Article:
MS Outlook: Cloudy security

By Scott Berinato, Dennis Fisher and Roberta Holland12 May 2000 - IT managers and security experts, increasingly cynical and sharply critical over virus assaultsthrough Microsoft Corp.'s Outlook e-mail client, are questioning not only Microsoft's technology but also its reactionto the latest attacks.

By Scott Berinato, Dennis Fisher
and Roberta Holland

12 May 2000 - IT managers and security experts, increasingly cynical and sharply critical over virus assaults through Microsoft Corp.'s Outlook e-mail client, are questioning not only Microsoft's technology but also its reaction to the latest attacks.



"[Microsoft's] approach is to provide users with a lot of functionality, [but] the more functionality ... the more vulnerable it's going to be,"

- Randy Bachman
Acuent Inc.


The ILoveYou virus and its many derivatives, which numbered 29 by the end of this week, sent more than a warning about IT's need to update anti-virus software and educate users about attachments. Now, many administrators are focusing their discontent on Outlook's technical design and its tight integration with Office applications and Windows, which exposes code such as Visual Basic Script to hackers and users alike.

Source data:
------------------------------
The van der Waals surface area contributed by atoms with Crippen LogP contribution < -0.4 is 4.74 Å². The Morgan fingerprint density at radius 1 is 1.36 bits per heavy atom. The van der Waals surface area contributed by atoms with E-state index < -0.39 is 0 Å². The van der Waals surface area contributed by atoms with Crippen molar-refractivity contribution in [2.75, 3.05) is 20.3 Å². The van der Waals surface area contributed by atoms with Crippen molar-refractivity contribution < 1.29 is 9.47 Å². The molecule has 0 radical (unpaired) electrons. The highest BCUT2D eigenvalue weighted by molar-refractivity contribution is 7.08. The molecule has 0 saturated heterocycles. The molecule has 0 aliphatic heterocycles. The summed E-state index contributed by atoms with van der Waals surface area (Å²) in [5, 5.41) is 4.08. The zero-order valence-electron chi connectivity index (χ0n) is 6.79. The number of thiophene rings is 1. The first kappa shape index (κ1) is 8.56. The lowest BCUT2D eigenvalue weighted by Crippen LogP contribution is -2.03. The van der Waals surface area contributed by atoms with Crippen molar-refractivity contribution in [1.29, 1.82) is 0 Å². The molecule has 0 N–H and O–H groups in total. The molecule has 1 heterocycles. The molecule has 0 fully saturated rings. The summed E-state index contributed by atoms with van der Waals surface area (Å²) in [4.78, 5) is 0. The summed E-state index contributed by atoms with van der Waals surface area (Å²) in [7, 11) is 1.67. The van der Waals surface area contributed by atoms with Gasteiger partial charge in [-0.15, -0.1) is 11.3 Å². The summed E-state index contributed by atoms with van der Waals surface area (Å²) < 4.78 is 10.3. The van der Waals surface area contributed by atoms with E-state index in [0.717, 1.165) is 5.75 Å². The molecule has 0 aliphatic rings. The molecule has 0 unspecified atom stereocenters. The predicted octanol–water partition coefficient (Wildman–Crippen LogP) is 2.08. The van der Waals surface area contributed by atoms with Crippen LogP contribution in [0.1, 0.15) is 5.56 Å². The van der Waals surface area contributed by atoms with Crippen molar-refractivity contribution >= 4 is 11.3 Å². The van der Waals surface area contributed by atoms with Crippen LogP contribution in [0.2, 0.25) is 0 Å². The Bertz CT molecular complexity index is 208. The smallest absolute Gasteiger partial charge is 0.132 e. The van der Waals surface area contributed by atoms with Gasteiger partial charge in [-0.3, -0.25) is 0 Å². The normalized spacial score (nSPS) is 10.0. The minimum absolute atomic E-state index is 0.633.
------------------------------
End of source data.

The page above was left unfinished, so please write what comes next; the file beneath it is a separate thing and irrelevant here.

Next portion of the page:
"If we didn't already have [Outlook] installed, I don't think I'd get it now," said an IT manager at a large East Coast publishing company who requested anonymity. "We had to shut down our Exchange server for an entire day, then go around to each individual PC and clean them up and bring them back online after hours."

"It really makes you think [about using] something that wouldn't be as affected [by viruses] as Outlook," said Adam Miller, network administrator for MyHelpdesk.com Inc., of Norwood, Mass. MyHelpdesk had to shut down e-mail servers during the latest virus outbreak.

For some, Microsoft's refusal to help defuse Outlook's ticking VBScript bomb is more disconcerting than the attacks.

"[Microsoft's] approach is to provide users with a lot of functionality, [but] the more functionality ... the more vulnerable it's going to be," said Randy Bachman, director of security for e-services provider Acuent Inc., in Parsippany, N.J.

Bachman questioned the need for the type of Windows integration that exists in Outlook, when fewer than 1 percent of users would need VBScript, on which the virus preyed, he said.

 

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